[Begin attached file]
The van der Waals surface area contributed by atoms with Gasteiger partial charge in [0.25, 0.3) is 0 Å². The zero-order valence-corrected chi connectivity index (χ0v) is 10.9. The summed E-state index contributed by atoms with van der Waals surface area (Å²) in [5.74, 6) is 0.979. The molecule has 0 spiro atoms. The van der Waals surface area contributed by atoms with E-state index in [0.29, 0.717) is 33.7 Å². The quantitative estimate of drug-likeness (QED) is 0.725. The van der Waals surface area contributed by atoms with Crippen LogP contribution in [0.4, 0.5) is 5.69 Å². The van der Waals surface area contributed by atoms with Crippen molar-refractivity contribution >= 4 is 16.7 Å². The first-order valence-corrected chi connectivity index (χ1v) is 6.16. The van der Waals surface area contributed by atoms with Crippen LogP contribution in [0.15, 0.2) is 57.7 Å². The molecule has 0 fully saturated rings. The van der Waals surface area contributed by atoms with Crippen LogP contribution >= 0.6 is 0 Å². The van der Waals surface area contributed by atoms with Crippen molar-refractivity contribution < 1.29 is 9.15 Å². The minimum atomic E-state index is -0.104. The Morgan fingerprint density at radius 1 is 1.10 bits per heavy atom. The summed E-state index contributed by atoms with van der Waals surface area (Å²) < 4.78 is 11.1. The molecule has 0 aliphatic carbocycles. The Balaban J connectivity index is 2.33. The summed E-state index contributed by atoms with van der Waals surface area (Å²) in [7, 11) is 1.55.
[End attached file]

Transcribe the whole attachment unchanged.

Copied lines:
The van der Waals surface area contributed by atoms with Gasteiger partial charge in [0.25, 0.3) is 0 Å². The zero-order valence-corrected chi connectivity index (χ0v) is 10.9. The summed E-state index contributed by atoms with van der Waals surface area (Å²) in [5.74, 6) is 0.979. The molecule has 0 spiro atoms. The van der Waals surface area contributed by atoms with E-state index in [0.29, 0.717) is 33.7 Å². The quantitative estimate of drug-likeness (QED) is 0.725. The van der Waals surface area contributed by atoms with Crippen LogP contribution in [0.4, 0.5) is 5.69 Å². The van der Waals surface area contributed by atoms with Crippen molar-refractivity contribution >= 4 is 16.7 Å². The first-order valence-corrected chi connectivity index (χ1v) is 6.16. The van der Waals surface area contributed by atoms with Crippen LogP contribution in [0.15, 0.2) is 57.7 Å². The molecule has 0 fully saturated rings. The van der Waals surface area contributed by atoms with Crippen LogP contribution >= 0.6 is 0 Å². The van der Waals surface area contributed by atoms with Crippen molar-refractivity contribution < 1.29 is 9.15 Å². The minimum atomic E-state index is -0.104. The Morgan fingerprint density at radius 1 is 1.10 bits per heavy atom. The summed E-state index contributed by atoms with van der Waals surface area (Å²) < 4.78 is 11.1. The molecule has 0 aliphatic carbocycles. The Balaban J connectivity index is 2.33. The summed E-state index contributed by atoms with van der Waals surface area (Å²) in [7, 11) is 1.55.